COVID-19, the disease caused by the coronavirus SARS-CoV-2, is deemed to be become a pandemic
When we thought we are spared by the dreadful coronaviruses, like SARS-CoV, here we are again in a pandemonium over a seemingly inevitable pandemic war against minuscule invaders of the same kind. It is as if we are in a global battle — a tussle between the living and the arguably non-living entities at the cellular level. A deadly aggression rages between the immune cells and the virulent coronavirus, SARS-CoV-2.
Early this year, we were jolted by an ominous report about a newly-emerged virus causing a disease as deadly as the other coronavirus outbreaks. The virus, dubbed initially as 2019-nCOV, already made a mark when mass anxiety across the globe spiked upon its unveiling on the news. People began wearing masks when in public for fear of contracting the virus. On February 11, the International Committee on Taxonomy of Viruses (ICTV) gave the virus its official name, SARS-CoV-2 (severe acute respiratory syndrome coronavirus 2). The name implies its semblance and genetic relatedness to SARS-CoV, the coronavirus responsible for the SARS outbreak in 2003. Both SARS-CoV-2 and SARS-CoV belong to the same taxonomic genus, Betacoronavirus, and species (i.e. severe acute respiratory syndrome-related coronavirus). Nevertheless, they are two different viruses. (Ref.1)
The coronavirus, SARS-CoV-2
SARS-CoV-2 is an RNA virus, meaning it has a single-stranded RNA as its genome. This is a common feature among the coronavirus family. Their genome is considered as one of the largest among the RNA viruses. SARS-CoV-2 has about 13 genes. The genes, orf 1a and orf 1b encode for replicase, the enzyme required for the replication of viral RNA. Other proteins encoded by its genome are structural proteins that are crucial for the development of envelope, membrane, nucleocapsid, and spike of the coronavirus. Accessory proteins are also synthesized; these proteins are surmised to facilitate or modulate the infection process. (Ref.2) Genomic research analyses between SARS-CoV-2 and SARS-CoV revealed a high homology at the nucleotide level. However, six regions of difference (RD) were identified between the two genomes. These RDs could serve as potential markers for identification as well as for creating new drugs. (Ref.3) Proteomic analysis, in turn, showed that SARS-CoV-2 proteins have about 95% to 100% homology to SARS-CoV proteins. Conversely, two SARS-CoV-2 proteins, Orf8 and Orf10, apparently have no homologous proteins in SARS-CoV. (Ref.3)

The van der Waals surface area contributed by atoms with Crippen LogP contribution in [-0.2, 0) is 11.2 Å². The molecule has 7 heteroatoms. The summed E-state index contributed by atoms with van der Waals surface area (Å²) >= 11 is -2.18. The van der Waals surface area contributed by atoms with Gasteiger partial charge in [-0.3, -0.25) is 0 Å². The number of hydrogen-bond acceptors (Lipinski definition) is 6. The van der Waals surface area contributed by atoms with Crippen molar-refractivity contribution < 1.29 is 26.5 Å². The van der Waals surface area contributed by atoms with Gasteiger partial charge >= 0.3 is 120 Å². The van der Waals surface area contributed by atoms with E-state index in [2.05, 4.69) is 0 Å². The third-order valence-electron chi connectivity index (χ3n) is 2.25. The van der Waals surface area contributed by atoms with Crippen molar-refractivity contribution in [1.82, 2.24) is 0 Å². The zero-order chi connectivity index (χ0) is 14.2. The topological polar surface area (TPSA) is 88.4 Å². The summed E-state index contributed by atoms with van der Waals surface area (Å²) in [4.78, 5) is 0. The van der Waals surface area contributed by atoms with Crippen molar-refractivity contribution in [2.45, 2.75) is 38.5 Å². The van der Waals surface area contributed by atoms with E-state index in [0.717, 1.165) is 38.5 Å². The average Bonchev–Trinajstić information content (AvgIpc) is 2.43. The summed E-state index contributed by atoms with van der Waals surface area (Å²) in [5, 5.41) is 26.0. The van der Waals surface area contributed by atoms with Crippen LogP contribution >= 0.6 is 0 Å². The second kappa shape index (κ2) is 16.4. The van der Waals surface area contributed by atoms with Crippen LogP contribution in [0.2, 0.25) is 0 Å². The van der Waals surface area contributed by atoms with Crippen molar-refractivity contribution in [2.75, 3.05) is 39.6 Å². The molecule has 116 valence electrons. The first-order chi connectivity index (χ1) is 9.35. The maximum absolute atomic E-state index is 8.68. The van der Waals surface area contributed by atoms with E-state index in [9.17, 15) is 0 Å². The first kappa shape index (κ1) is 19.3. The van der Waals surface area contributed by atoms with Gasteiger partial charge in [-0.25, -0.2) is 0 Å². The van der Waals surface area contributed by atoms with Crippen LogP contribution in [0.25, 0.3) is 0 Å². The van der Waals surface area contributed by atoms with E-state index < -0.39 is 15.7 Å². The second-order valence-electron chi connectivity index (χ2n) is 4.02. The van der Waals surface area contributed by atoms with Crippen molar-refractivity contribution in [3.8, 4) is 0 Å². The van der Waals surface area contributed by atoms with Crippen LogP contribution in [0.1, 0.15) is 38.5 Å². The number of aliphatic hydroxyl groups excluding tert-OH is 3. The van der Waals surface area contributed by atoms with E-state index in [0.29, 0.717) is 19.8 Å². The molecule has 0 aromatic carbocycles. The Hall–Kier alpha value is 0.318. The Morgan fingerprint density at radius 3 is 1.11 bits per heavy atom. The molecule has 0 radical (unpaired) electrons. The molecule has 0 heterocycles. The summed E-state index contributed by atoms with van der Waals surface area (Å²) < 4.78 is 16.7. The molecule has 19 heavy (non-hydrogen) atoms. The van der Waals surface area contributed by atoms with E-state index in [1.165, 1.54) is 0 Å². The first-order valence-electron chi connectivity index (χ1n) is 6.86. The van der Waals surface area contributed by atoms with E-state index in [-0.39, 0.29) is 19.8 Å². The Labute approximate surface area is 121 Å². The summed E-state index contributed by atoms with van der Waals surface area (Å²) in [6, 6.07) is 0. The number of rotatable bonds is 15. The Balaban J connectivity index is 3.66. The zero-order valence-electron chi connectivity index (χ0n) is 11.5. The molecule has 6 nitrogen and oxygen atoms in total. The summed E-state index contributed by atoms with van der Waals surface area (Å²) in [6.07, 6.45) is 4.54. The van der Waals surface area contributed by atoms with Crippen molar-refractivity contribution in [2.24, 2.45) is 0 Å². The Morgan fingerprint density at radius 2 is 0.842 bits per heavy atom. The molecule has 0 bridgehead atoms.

Both coronaviruses use their S protein to bind to the target cells, e.g. lung cells, to initiate infection. In particular, the S protein binds to the angiotensin-converting enzyme 2 (ACE2) receptor on the host cell surface. Once inside the cell, they begin to replicate in the cytoplasm. SARS-CoV-2, by contrast, is more efficient at using ACE2 receptors than SARS-CoV. (Ref.3) Thus, compared with SARS-CoV, the coronavirus SARS-CoV-2 is likely to have a greater pathogenicity and yet it is less virulent in terms of the extent of tissue injury.
The coronavirus disease, COVID-19
Currently referred to as COVID-19 (coronavirus disease, 2019), the disease was posited to come from Wuhan, China.(Ref.4) The virus was found to be genetically similar to the bat coronaviruses. Thus, scientists presumed it originated from bats. Bat soup is a delicacy in China. Thus, seeing bats being sold live in cages at Chinese poultry and seafood markets in various parts of China, including Wuhan, is not uncommon. Scientists hypothesized that the coronavirus ”jumped” from bats to humans as host. Another potential source is the pangolin. By metagenomic studies, 70% of tested pangolins were found to harbor coronaviruses with a sequence (corresponding to the receptor-binding site of the genome) to be about 99% similar to SARS-CoV-2’s. (Ref.5) Pangolin meat and scales were being sold in China although this practice is banned. Unfortunately, illegal trades and smuggling of the animal persisted, mainly, due to its use in traditional medicine. (Ref.5)
The coronavirus now circulating in humans can be contracted primarily by catching infected small droplets from the sneeze or cough of the carriers. The latency of COVID-19 on average is slightly longer than that of SARS. (Ref.3) While SARS entails a more severe case fatality rate (9.6%), COVID-19 is estimated to be less than 2%. (Ref.6,7)